My grad student life has changed significantly since my last post in March: I no longer have a physical home on campus, unscheduled interactions with colleagues in the hallways or at conferences are impossible, it is unsafe to travel for fieldwork, I am teaching my course online (often in my favorite dinosaur sweatpants). The virtual turn brought on by COVID-19 has made me feel less connected to my campus community and my research community in Kodiak. At the same time, I feel much more connected to the wider anthropology community through the huge proliferation of webinars and panels over the past several months.
As I imagine most people have experienced, I have also been anxious about the uncertainty looming over EVERYTHING. This anxiety extends from uncertainty about the health and wellbeing of myself and others to uncertainty about my ability to make progress towards my degree. What if I can’t safely return to Old Harbor for several years? Do I have to rework my research to complete a library dissertation instead? Will the pandemic change the way that anthropologists and archaeologists conduct their research for years to come? In times of disturbance and instability, there is great potential for lasting change, but I am not sure where I, or my research, will fit into those changes.
The crucial work of the movement for Black lives has spurred discussions about what it means to do anthropology and archaeology ethically, with care, and in an accountable and respectful way. These large-scale discussions are long overdue and I believe that they will change the discipline for the better by making community-centered work the norm.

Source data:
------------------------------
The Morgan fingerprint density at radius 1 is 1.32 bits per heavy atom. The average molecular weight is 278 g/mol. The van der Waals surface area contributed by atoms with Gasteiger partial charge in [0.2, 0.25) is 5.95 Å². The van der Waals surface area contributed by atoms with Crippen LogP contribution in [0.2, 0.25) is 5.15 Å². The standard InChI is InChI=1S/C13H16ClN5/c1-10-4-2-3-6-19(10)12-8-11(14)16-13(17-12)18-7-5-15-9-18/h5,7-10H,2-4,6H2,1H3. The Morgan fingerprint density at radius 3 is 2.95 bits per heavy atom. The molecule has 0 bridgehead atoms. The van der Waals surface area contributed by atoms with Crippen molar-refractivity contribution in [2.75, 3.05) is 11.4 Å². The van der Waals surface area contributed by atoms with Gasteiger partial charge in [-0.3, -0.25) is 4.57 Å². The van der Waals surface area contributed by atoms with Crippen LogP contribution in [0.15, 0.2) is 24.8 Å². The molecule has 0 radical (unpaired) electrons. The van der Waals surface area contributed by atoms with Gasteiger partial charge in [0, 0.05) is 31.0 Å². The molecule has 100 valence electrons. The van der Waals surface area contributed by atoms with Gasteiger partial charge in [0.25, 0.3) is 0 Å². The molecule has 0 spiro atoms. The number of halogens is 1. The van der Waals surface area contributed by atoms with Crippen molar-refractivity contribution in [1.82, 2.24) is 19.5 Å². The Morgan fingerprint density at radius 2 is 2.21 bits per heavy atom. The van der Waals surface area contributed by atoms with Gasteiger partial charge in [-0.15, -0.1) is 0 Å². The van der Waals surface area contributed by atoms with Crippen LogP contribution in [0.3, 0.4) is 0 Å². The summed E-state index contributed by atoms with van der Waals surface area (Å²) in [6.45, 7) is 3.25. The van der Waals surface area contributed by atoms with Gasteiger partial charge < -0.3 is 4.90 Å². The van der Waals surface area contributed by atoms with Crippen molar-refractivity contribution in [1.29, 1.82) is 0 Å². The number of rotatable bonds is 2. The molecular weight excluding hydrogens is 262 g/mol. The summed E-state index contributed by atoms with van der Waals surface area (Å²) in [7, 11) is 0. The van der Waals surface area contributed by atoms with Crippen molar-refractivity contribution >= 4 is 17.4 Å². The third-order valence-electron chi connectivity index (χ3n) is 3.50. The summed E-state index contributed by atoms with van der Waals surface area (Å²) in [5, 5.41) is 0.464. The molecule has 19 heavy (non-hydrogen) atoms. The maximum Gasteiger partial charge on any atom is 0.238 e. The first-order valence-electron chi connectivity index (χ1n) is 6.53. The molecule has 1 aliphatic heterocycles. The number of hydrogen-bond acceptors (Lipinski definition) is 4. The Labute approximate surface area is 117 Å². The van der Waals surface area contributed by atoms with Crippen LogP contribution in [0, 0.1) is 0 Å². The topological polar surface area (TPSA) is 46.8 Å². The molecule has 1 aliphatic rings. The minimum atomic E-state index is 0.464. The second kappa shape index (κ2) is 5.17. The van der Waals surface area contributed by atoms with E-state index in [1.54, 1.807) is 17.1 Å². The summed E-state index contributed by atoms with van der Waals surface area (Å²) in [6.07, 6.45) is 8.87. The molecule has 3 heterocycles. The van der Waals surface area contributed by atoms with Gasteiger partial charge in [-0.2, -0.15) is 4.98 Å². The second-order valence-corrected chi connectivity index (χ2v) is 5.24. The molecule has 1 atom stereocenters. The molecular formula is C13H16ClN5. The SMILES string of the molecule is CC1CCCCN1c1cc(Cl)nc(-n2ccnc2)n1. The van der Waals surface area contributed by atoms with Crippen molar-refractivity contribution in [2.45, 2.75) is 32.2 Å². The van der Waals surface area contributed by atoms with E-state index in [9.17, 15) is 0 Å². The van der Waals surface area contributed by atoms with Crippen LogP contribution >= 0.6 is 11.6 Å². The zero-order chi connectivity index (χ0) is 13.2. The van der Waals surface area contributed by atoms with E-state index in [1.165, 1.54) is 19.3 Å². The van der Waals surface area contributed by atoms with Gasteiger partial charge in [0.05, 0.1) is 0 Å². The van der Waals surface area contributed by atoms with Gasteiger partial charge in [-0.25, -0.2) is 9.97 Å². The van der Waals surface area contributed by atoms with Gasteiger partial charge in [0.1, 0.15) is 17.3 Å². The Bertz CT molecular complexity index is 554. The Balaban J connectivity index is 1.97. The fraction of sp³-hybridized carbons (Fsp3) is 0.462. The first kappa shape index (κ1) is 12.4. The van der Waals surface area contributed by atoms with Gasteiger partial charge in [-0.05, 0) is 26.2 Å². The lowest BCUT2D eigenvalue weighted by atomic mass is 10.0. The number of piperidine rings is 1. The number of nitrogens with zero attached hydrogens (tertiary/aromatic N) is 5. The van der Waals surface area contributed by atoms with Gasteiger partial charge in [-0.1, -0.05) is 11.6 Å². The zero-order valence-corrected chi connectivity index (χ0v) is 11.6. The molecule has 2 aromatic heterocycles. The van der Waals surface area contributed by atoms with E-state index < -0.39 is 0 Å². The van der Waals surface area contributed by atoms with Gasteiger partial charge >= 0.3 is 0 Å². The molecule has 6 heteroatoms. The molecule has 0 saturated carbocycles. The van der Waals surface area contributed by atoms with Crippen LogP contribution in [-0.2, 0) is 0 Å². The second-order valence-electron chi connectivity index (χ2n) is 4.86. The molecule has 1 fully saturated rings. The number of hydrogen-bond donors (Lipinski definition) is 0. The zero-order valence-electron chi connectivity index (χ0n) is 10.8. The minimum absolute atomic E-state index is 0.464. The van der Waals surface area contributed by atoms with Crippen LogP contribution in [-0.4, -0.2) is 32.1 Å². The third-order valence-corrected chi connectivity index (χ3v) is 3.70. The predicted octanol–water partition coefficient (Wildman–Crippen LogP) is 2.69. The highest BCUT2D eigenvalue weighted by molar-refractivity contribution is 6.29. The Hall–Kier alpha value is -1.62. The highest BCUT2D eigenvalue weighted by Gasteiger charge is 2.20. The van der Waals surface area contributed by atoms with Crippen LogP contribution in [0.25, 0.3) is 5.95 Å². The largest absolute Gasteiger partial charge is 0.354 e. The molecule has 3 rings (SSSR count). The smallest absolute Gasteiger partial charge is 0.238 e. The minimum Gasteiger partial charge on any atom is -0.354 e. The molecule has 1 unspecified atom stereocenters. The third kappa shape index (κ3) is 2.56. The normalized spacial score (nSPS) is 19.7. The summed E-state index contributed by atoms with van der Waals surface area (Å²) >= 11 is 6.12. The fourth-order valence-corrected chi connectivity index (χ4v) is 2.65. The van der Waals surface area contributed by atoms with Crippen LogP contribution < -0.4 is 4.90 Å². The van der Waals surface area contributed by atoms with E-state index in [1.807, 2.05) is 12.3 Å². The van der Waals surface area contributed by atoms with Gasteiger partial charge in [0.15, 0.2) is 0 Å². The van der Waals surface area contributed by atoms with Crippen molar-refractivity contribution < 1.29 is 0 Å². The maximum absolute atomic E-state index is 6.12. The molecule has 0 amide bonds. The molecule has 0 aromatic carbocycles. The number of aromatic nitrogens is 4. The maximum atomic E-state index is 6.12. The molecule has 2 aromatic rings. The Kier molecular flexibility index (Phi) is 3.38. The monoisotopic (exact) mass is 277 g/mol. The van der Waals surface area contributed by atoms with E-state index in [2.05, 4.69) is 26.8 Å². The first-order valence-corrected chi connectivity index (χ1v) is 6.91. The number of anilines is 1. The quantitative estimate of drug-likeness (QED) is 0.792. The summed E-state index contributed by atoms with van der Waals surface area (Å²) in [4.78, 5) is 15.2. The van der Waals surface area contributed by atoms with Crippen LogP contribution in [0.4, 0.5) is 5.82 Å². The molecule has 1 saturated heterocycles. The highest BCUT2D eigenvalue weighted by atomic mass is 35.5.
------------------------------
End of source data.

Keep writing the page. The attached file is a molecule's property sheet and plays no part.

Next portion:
On the other hand, I worry that the economic crisis coupled with the turn to virtual learning will speed up the ‘adjunctification’ of universities in the United States – meaning that more classes will be taught by underpaid and overworked contingent lecturers rather than universities investing in teaching and research faculty. In other words, I wonder what kind of jobs will be available if/when I do finish my PhD, especially as someone who wants teaching to be a continued part of their work.
As I have been waiting for some certainty to return, I have spent a lot of time educating myself in Indigenous Studies, Black Studies and Indigenous Archaeology. Scholars and practitioners in these and related disciplines have done tremendous work to critique and challenge the ways and conditions under which knowledge is produced. If anthropology and archaeology are going to come out of this pandemic changed, I want to do what I can to make sure that they are changed for the better. I want post-pandemic anthropology to be more equitable, inclusive, accountable and centered on the needs of the communities with whom we study and serve. While the pandemic is a disaster on all levels, from the personal to the global, I am grateful that quarantine and the slowing of my dissertation research has given me the time to dig into this essential work.